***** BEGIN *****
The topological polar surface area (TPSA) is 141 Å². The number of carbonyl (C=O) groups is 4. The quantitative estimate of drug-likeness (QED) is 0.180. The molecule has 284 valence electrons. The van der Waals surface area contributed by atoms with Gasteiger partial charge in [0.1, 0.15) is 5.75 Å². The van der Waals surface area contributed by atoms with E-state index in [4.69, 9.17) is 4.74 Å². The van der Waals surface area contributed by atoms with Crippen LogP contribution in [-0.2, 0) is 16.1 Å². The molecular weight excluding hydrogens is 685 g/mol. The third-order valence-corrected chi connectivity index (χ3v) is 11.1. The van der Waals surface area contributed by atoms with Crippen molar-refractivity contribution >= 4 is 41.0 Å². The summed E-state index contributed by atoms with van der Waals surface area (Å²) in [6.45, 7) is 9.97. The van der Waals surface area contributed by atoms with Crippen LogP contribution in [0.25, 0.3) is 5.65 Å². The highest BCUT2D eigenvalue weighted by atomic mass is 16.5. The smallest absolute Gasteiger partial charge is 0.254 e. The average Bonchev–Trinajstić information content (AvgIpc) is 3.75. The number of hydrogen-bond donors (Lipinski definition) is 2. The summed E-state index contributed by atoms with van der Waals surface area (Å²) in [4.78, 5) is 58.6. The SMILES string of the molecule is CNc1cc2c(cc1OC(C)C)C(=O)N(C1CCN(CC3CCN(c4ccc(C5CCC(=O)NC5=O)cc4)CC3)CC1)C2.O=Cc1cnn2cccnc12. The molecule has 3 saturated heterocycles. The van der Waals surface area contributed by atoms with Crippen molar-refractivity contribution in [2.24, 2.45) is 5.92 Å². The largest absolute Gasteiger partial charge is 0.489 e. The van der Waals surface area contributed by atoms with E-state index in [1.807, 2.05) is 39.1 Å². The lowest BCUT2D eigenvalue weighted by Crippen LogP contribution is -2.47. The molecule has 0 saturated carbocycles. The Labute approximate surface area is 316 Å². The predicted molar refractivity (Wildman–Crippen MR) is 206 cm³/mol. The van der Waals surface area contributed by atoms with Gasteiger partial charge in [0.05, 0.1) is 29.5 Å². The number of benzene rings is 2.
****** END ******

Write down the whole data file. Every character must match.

The topological polar surface area (TPSA) is 141 Å². The number of carbonyl (C=O) groups is 4. The quantitative estimate of drug-likeness (QED) is 0.180. The molecule has 284 valence electrons. The van der Waals surface area contributed by atoms with Gasteiger partial charge in [0.1, 0.15) is 5.75 Å². The van der Waals surface area contributed by atoms with E-state index in [4.69, 9.17) is 4.74 Å². The van der Waals surface area contributed by atoms with Crippen LogP contribution in [-0.2, 0) is 16.1 Å². The molecular weight excluding hydrogens is 685 g/mol. The third-order valence-corrected chi connectivity index (χ3v) is 11.1. The van der Waals surface area contributed by atoms with Crippen molar-refractivity contribution >= 4 is 41.0 Å². The summed E-state index contributed by atoms with van der Waals surface area (Å²) in [6.45, 7) is 9.97. The van der Waals surface area contributed by atoms with Crippen LogP contribution in [0.25, 0.3) is 5.65 Å². The highest BCUT2D eigenvalue weighted by atomic mass is 16.5. The smallest absolute Gasteiger partial charge is 0.254 e. The average Bonchev–Trinajstić information content (AvgIpc) is 3.75. The number of hydrogen-bond donors (Lipinski definition) is 2. The summed E-state index contributed by atoms with van der Waals surface area (Å²) in [4.78, 5) is 58.6. The SMILES string of the molecule is CNc1cc2c(cc1OC(C)C)C(=O)N(C1CCN(CC3CCN(c4ccc(C5CCC(=O)NC5=O)cc4)CC3)CC1)C2.O=Cc1cnn2cccnc12. The molecule has 3 saturated heterocycles. The van der Waals surface area contributed by atoms with Crippen molar-refractivity contribution in [2.24, 2.45) is 5.92 Å². The largest absolute Gasteiger partial charge is 0.489 e. The van der Waals surface area contributed by atoms with E-state index in [1.807, 2.05) is 39.1 Å². The lowest BCUT2D eigenvalue weighted by Crippen LogP contribution is -2.47. The molecule has 0 saturated carbocycles. The Labute approximate surface area is 316 Å². The predicted molar refractivity (Wildman–Crippen MR) is 206 cm³/mol. The van der Waals surface area contributed by atoms with Gasteiger partial charge in [0.05, 0.1) is 29.5 Å². The number of benzene rings is 2.